PHOTOS: Landing safely with Swedish hospital helicopter

Hospital celebrates updates to helicopter landing pad

Posted 2/4/19

Patients in their most dire time of need have a safer road to treatment now that upgrades to the helicopter landing pad at Swedish Medical Center are complete. “Safety for the crew and patient in …

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PHOTOS: Landing safely with Swedish hospital helicopter

Hospital celebrates updates to helicopter landing pad

Posted

Patients in their most dire time of need have a safer road to treatment now that upgrades to the helicopter landing pad at Swedish Medical Center are complete.

“Safety for the crew and patient in offloading can be a critical time,” Vicki Owens, vice president of emergency and children's services for Swedish, said at a Jan. 29 event to celebrate the project's end.

Construction began in late October on the upgrades, including a new ramp for the medical crew on foot and updated lighting and canopy to protect crews and patients from harsh weather. The landing pad sits on a rooftop at the hospital, located at 501 E. Hampden Ave. in northeast Englewood.

Kim Smith, a flight nurse who rides in helicopter trips to Swedish, talked about recent updates to two helicopters — one of which made a landing for the crowd on the rooftop for the event. The engines were upgraded in July and October, said Brian Leonard, director of business development for AirLife. That's the emergency transport service of the HealthONE hospital system, which includes Swedish.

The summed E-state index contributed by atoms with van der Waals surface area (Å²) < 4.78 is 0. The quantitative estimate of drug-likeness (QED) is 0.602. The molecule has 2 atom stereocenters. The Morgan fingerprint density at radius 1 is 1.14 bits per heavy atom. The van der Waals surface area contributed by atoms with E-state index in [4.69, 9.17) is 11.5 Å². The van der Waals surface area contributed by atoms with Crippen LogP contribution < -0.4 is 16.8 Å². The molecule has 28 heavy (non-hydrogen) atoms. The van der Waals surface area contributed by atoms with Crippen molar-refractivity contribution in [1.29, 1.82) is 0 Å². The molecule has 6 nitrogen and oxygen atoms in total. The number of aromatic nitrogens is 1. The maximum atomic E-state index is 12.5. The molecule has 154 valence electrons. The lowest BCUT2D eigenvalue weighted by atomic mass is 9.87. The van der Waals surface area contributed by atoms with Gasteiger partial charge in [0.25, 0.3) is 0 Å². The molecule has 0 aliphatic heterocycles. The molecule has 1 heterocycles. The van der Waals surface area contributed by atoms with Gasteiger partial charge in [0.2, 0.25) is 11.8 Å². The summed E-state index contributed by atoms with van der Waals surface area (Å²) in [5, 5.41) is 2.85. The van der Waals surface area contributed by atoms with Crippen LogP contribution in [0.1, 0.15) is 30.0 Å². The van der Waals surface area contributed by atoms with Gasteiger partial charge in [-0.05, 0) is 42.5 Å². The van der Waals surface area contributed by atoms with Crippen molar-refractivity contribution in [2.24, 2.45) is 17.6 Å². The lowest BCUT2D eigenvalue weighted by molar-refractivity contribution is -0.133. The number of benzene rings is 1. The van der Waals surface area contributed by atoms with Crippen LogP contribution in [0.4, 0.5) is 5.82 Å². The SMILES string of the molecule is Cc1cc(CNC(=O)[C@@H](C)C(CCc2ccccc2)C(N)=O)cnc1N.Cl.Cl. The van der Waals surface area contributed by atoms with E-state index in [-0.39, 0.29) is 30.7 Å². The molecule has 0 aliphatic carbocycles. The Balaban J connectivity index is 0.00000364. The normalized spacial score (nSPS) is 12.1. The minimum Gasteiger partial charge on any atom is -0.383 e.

“This engine is a game changer,” Smith said.

The added power allows the helicopter to go to higher altitudes in the mountains and take two medical workers rather than one, bolstering a crew's ability to respond.

Swedish's helipad serves flight crews from a multi-state region, including more than a dozen flight companies from the Western Slope to the Eastern Plains, the hospital said in a news release. More than 450 patients arrived at Swedish via helicopter transport last year.

Seriously injured patients, such as victims of car crashes, are often transported to trauma centers by helicopter.

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